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Prepublication Reviews and Expertly Selected Title Lists

Archive for the tag “Friendship”

Tell Me Three Things by Julie Buxbaum

Tell Me Three ThingsJulie Buxbaum’s YA debut, Tell Me Three Things, may be one of the most popular young adult contemporary reads this year.  We all know what it’s like to have our world turned upside down; that’s exactly what happens to Jessie, our heroine, whose mother dies. Jessie’s father elopes with a woman he met online, leaving her with a step-monster (oh, I meant stepmother). And now Jessie has to attend a super-intimidating Los Angeles prep school, Wood Valley High School, on the other side of the country. Jessie’s new step-monster has a teenage son to top it off, who is not interested in helping her adjust to her new life in the least.

When Jessie is just about ready to give up and head back to Chicago, she gets help from an anonymous source who calls themselves Somebody/Nobody (SN). SN emails her and offers to be her lifeline at Wood Valley High School.  Is someone out to get Jessie, or can she truly rely on what seems to be her only ally in life?  Will Jessie ever be able to call Los Angeles home?

This is such a funny, relatable book, and a quick read.  Plenty of characters and a great storyline will keep you hooked to the end.  Tell Me Three Things is a definite addition to your shelf this spring.

– Becky

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The Serpent King by Jeff Zentner

The Serpent KingIt’s hard to find your way when your dad is a Pentecostal minister who insists you handle poisonous rattlesnakes. Dill Early struggles to survive his senior year in the Bible Belt, while grappling with his secret feelings for a fellow outcast. He and his two misfit friends have their own methods for surviving senior year.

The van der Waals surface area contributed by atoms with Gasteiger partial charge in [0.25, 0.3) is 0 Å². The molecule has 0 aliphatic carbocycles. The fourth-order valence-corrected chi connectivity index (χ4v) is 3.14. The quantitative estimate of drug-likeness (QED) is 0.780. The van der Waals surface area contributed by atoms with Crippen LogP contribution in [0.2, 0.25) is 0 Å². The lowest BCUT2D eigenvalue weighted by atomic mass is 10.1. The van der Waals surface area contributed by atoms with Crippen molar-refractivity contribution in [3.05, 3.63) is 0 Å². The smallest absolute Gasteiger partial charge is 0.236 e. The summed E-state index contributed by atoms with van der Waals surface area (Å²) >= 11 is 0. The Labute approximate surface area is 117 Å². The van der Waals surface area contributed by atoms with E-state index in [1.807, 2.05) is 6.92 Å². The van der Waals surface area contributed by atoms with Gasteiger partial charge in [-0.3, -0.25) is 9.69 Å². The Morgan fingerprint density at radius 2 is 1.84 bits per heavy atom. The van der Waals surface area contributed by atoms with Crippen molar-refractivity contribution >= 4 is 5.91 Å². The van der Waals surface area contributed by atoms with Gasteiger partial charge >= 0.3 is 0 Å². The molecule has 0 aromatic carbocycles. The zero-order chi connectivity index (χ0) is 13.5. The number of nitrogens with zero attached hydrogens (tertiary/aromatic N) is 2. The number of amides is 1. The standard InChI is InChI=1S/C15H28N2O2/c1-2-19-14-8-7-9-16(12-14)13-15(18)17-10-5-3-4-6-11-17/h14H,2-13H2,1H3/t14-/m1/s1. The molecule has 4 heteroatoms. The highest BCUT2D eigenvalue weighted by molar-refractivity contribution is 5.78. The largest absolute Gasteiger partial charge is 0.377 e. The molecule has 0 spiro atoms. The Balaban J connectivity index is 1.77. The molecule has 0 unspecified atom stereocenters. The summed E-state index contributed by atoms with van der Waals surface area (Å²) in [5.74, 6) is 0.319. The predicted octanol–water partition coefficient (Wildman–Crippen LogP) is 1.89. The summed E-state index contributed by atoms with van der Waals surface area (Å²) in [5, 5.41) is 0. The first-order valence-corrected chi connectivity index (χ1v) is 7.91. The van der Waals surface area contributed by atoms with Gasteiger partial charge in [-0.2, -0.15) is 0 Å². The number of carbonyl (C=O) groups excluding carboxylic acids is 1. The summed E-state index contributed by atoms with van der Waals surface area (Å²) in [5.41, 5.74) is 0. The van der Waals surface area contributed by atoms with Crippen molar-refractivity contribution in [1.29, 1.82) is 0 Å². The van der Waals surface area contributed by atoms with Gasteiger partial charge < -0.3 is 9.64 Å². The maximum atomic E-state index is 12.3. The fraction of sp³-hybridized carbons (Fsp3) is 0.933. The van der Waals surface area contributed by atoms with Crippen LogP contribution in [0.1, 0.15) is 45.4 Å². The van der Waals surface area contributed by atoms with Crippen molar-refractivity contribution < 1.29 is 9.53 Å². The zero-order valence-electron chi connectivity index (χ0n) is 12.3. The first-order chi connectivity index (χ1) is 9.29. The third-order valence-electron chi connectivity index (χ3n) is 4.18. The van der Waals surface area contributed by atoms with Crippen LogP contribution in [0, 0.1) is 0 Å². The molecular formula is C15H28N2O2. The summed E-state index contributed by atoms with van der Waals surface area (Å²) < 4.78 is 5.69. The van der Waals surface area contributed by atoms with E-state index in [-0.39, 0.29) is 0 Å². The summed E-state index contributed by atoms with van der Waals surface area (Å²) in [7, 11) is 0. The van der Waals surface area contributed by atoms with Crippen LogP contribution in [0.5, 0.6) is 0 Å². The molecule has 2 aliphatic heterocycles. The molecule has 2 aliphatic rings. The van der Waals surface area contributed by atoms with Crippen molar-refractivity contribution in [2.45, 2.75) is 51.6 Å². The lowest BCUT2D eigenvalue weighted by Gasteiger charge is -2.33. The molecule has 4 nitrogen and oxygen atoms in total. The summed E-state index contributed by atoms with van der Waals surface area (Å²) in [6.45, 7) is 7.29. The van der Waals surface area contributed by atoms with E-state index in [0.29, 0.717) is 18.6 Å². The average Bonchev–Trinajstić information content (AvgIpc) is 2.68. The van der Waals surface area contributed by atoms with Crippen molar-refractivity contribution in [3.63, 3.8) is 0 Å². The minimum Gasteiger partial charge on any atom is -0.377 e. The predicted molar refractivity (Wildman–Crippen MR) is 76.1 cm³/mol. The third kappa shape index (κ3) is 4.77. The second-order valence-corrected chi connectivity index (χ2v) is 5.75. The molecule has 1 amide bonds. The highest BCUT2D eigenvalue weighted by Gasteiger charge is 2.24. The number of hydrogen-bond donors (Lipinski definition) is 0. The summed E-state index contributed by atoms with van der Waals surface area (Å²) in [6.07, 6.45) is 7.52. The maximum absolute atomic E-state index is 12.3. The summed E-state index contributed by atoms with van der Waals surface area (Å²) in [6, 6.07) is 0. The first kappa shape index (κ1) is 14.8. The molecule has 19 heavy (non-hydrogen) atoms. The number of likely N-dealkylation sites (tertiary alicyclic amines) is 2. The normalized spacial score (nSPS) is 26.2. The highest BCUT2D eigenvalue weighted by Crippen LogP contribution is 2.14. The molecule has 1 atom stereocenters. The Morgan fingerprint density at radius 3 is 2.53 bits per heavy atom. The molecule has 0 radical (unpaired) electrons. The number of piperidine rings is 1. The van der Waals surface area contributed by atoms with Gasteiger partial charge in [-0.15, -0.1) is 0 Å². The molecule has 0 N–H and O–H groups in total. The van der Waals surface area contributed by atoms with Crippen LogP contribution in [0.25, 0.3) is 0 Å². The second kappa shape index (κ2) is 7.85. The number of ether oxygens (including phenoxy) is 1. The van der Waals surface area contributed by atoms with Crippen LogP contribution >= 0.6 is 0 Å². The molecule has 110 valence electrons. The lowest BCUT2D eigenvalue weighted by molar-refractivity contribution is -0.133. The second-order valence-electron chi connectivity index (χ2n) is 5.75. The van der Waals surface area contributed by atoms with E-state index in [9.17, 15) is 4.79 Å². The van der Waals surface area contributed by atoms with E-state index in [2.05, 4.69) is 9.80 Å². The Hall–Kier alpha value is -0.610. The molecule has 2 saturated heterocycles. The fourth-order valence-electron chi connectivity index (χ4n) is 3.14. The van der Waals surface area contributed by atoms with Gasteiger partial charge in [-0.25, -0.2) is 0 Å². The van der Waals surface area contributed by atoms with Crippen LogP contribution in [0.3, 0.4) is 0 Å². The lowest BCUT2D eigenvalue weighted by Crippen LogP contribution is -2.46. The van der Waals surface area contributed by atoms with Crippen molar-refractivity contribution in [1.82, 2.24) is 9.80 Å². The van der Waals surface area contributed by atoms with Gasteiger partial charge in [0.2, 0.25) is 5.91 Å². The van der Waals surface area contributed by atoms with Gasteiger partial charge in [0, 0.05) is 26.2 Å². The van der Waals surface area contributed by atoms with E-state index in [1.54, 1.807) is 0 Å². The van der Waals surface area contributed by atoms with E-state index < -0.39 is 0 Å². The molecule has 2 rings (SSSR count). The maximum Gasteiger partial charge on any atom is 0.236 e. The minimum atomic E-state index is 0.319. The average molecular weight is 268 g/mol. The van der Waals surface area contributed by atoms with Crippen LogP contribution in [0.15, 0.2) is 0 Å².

But a sudden tragedy soon leaves Dill wondering if his love for music, as well as his secret feelings for Lydia, are enough to see him through these dark days. Dill soon find his own faith, leading to a final confrontation with his devout mother about his shifting beliefs on God and the future that is pulling him away from the home that has long stifled him.

This coming-of-age story shows how the pain of the past need not dictate the long path forward. Dill’s struggle to make it through the school year grows more difficult as his parents pressure him to live by the faith with which they face each day. Dill’s own brand of faith finally gives him the courage to move on.

The Serpent King will resonate with fans of Me, Earl, & the Dying Girl, as well as readers seeking a heartfelt story of overcoming life’s challenges to forge one’s own path.

– Travis

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Ninja Timmy by Henrik Tamm

Ninja TimmyThis fantastical tale centers on an orphan cat named Timmy and his ragtag team of animal friends. We’re introduced to Timmy’s best pal Simon, who is a mink, and also to Jasper and Casper – affectionately known as the pig brothers. Together they’ve just finished work on their latest invention, an automated orange peeler that they’re hoping to sell to a local merchant.

As they’re carrying the contraption through the streets of Elyzandrium, they’re approached by a gang of bullies and the invention is stolen. The robbers are wild boars known as the Gribble cousins and they’ve been causing trouble for many of the town’s residents. Luckily, Timmy and his pals get some much needed help from new friends, Alfred, a kindly old toymaker, and Flores, a brave and skilled feline pilot.

Together the group sets out to retrieve the machine, but in their search they unexpectedly uncover an evil plot by a character known as the Blue Rabbit. The Blue Rabbit has been using the Gribbles to kidnap the town’s children so he can steal their laughter and try to make a soul for himself. Timmy and his fellow ninjas will need all of their skills to save the children, defeat the Blue Rabbit, and restore order to the town.